Date of Award

Spring 2021

Document Type


Degree Name

Doctor of Education (EdD)



First Advisor

June-Ann Smith, Ph.D., Chairperson

Second Advisor

Orly Calderon, Ph.D.

Third Advisor

Efleda Tolentino, Ph.D.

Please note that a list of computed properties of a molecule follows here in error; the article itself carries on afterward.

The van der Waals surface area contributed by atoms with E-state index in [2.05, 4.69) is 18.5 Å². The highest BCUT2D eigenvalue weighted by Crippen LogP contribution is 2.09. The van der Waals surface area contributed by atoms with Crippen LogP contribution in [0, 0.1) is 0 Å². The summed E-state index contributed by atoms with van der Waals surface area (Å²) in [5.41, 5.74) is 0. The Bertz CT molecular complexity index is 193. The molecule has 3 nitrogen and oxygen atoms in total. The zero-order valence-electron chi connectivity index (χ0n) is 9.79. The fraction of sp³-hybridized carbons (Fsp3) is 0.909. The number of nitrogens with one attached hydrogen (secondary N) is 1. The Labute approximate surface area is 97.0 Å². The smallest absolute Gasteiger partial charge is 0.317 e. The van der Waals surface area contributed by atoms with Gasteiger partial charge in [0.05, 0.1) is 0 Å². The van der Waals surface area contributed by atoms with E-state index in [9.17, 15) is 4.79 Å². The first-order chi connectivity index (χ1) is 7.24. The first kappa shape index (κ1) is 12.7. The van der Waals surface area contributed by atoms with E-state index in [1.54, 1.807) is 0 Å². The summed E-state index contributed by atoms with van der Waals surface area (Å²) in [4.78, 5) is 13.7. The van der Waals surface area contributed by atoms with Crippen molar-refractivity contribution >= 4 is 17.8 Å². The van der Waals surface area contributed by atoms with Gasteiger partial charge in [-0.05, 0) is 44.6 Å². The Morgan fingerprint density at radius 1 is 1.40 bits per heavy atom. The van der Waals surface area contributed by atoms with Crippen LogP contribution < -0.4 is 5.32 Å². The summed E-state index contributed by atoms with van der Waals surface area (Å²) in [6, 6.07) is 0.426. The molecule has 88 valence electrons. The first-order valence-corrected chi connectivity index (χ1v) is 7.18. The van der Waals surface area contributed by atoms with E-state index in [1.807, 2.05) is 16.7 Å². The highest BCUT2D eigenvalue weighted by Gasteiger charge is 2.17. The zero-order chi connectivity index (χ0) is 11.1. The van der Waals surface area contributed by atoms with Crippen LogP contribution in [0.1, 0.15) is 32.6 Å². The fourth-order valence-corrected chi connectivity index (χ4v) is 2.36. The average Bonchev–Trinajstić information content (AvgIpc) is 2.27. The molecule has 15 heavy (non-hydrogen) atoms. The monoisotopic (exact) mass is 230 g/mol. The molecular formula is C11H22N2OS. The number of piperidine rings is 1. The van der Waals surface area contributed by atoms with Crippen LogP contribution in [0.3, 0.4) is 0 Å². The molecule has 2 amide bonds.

An ethic of care is central to the role of teaching and educational outcomes. Many Kindergarten-College institutions have “developing caring students or teachers” as a primary goal in their mission or vision statements. However, teachers need to know how to care. The purpose of this study was twofold: (a) to examine the behaviors that teachers and students perceive as being indicative of the caring teacher; and (b) to develop a guide for the core of teacher caring. These purposes were designed to help educators understand the nature of teacher caring and provide an exemplar for intentional and reflective practice as they identify areas of “care strengths” or “care weaknesses” to enhance their growth and development as caring teachers. The methodology used in this study was a mixed-methods convergent parallel design to understand, both quantitatively and qualitatively, teachers’ subjective viewpoints on caring. Data were collected from a purposive sample consisting of teachers from PreK through College in NYS. The findings suggested that (a) teacher caring impacts key aspects of teaching; (b) teacher caring behaviors are guided by seven primary values which represent the professional model of care; and (c) teacher caring values are primarily expressed using a few pedagogical practices that exemplify the caring model. The seven primary values guiding the caring behavior of teachers included: (a) supportive relationships; (b) empowerment; (c) learning and academic achievement; (d) students’ well-being; (e) accessibility, responsiveness, and flexibility; (f) comfortable atmosphere; and (g) students’ dignity.